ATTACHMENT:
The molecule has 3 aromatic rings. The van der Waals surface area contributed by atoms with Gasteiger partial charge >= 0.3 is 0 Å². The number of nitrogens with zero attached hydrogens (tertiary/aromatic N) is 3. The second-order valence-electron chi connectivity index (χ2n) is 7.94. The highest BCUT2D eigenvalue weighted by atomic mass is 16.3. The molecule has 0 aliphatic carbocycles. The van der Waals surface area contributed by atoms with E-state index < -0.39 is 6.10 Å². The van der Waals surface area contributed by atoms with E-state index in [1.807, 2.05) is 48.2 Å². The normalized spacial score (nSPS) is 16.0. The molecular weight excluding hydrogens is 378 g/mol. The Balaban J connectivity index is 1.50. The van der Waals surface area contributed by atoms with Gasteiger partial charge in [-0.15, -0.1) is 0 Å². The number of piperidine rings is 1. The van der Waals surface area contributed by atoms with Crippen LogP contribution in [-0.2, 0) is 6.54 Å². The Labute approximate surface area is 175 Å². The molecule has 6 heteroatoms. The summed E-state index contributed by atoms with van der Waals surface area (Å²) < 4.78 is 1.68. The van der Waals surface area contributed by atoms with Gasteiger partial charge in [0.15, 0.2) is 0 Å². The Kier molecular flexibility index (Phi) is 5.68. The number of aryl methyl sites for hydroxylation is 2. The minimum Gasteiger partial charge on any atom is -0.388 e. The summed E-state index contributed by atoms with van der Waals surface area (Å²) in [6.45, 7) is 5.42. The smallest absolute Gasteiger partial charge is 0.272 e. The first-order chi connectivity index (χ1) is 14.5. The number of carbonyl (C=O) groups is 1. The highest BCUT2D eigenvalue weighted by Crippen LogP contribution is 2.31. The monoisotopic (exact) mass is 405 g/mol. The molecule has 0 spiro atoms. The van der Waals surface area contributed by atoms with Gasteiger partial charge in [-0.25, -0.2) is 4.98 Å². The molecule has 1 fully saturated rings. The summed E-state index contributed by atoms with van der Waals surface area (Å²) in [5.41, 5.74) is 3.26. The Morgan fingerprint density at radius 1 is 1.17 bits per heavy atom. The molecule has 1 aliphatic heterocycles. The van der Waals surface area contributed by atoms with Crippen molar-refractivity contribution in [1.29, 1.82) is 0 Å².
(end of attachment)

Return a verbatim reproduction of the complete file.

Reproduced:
The molecule has 3 aromatic rings. The van der Waals surface area contributed by atoms with Gasteiger partial charge >= 0.3 is 0 Å². The number of nitrogens with zero attached hydrogens (tertiary/aromatic N) is 3. The second-order valence-electron chi connectivity index (χ2n) is 7.94. The highest BCUT2D eigenvalue weighted by atomic mass is 16.3. The molecule has 0 aliphatic carbocycles. The van der Waals surface area contributed by atoms with E-state index < -0.39 is 6.10 Å². The van der Waals surface area contributed by atoms with E-state index in [1.807, 2.05) is 48.2 Å². The normalized spacial score (nSPS) is 16.0. The molecular weight excluding hydrogens is 378 g/mol. The Balaban J connectivity index is 1.50. The van der Waals surface area contributed by atoms with Gasteiger partial charge in [-0.15, -0.1) is 0 Å². The number of piperidine rings is 1. The van der Waals surface area contributed by atoms with Crippen LogP contribution in [-0.2, 0) is 6.54 Å². The Labute approximate surface area is 175 Å². The molecule has 6 heteroatoms. The summed E-state index contributed by atoms with van der Waals surface area (Å²) < 4.78 is 1.68. The van der Waals surface area contributed by atoms with Gasteiger partial charge in [0.15, 0.2) is 0 Å². The Kier molecular flexibility index (Phi) is 5.68. The number of aryl methyl sites for hydroxylation is 2. The minimum Gasteiger partial charge on any atom is -0.388 e. The summed E-state index contributed by atoms with van der Waals surface area (Å²) in [6.45, 7) is 5.42. The smallest absolute Gasteiger partial charge is 0.272 e. The first-order chi connectivity index (χ1) is 14.5. The number of carbonyl (C=O) groups is 1. The highest BCUT2D eigenvalue weighted by Crippen LogP contribution is 2.31. The monoisotopic (exact) mass is 405 g/mol. The molecule has 0 spiro atoms. The van der Waals surface area contributed by atoms with Gasteiger partial charge in [-0.25, -0.2) is 4.98 Å². The molecule has 1 fully saturated rings. The summed E-state index contributed by atoms with van der Waals surface area (Å²) in [5.41, 5.74) is 3.26. The Morgan fingerprint density at radius 1 is 1.17 bits per heavy atom. The molecule has 1 aliphatic heterocycles. The van der Waals surface area contributed by atoms with Crippen molar-refractivity contribution in [1.29, 1.82) is 0 Å².